Other links in the local grain economy are not faring as well as the miller, though all are still integral parts to the grain value chain and their larger communities. Alyssa Hartman, the executive director of the Artisan Grain Collaborative, a group of individuals and organizations working to strengthen and promote the diversity of grains on the landscape in the Upper Midwest, has seen the impact of COVID-19 on all parts of the grain economy. “It is the bakeries, in particular, who are hurting. Not only have many storefronts shut down with people encouraged to stay home, many bakeries have numerous wholesale accounts which have dried up basically overnight.” These dried up wholesale accounts represent the shuttering of the foodservice industry as a whole, contributing the lion’s share of the increase in unemployment COVID-19 has wrought. Bakeries are integral to local food systems as end users – they are reliable buyers of local grain and flour, allowing farmers and millers to continue their work. The question for the Artisan Grain Collaborative in the past few weeks has become one about how to best support bakers, their employees, and those hurting in their community while continuing to invest in local grain agriculture.

Loaves of Bread cooling on rack
Neighbor Loaves cool on the rack at ORIGIN Breads, a bakery in Madison, WI. The loaves are baked with 100% organic WI whole grain stone milled wheat flour.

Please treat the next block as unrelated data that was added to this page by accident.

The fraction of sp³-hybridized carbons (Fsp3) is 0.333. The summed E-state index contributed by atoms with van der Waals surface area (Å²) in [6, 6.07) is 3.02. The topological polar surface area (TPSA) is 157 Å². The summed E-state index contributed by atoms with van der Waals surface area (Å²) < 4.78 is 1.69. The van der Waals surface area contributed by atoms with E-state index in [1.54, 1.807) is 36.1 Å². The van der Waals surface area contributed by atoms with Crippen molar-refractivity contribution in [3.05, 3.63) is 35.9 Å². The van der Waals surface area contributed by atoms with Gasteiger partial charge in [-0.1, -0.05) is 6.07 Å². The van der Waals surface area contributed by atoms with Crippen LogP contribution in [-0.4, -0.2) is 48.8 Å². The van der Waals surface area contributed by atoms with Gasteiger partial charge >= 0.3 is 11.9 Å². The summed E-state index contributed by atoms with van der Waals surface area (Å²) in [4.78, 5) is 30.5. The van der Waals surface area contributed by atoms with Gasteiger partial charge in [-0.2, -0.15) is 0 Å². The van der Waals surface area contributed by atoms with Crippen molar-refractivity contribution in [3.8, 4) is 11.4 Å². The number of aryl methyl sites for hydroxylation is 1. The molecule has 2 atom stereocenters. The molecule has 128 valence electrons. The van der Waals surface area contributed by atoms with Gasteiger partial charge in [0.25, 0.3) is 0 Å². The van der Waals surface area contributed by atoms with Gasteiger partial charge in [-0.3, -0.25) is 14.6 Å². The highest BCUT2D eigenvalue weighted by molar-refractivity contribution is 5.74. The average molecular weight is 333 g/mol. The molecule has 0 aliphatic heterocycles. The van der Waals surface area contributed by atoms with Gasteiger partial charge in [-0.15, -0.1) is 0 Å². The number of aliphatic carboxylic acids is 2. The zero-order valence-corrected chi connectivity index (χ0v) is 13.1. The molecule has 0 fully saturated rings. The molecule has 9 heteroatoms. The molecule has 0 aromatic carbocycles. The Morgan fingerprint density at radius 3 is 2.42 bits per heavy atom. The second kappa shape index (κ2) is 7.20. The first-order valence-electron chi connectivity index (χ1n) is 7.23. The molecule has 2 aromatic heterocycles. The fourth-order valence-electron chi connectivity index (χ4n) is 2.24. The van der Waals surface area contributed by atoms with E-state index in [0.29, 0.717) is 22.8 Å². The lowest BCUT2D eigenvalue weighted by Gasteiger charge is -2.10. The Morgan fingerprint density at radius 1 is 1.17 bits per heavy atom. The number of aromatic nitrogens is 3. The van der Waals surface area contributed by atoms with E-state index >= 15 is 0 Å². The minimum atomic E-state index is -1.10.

Artisan Grain Collaborative

The answer they’ve come up with to that daunting question is Neighbor Loaves, a program aimed to “highlight the importance of regional food systems and to support area farmers, millers, bakers, and eaters.” Individuals pay participating bakeries to produce “Neighbor Loaves,” containing at least 50% locally-grown stone-milled flour, which are then distributed to community feeding organizations. This program impacts the entire value chain, helping bakeries stay open which secures jobs and important accounts for farmers and millers, while supporting those hit hardest by the pandemic. “It’s important to think past this pandemic,” Alyssa said, “towards how we keep this system going – what does it look like for local bakeries to produce the majority of the bread that local feeding organizations are using?” In 6 weeks, 12 participating Midwest bakeries have produced 5,000 Neighbor Loaves all using at least 50% local grains.

This recent shakeup to our food systems is teaching us the importance of diversity and flexibility – not just in our shopping lists and cooking repertoires, but in our supply chain and food systems themselves. Local grain economies have stepped up in a big way, filling the gaps in our pantry and showing many new consumers how these smaller systems are an important complement to our global food chain. This global event has reminded us how connected we all are to food production. By supporting one part of a local value chain can we can send ripples throughout an entire community. 

Visit the Artisan Grain Collaborative website to find participating bakeries or learn how to start a Neighbor Loaves program in our own community. Are you joining the ranks of home bakers and looking for local flour near you? Our local grains page is a great resource, as is our mail order grain page. Share your new grain experiments and discoveries with us in the comments below! (Abby)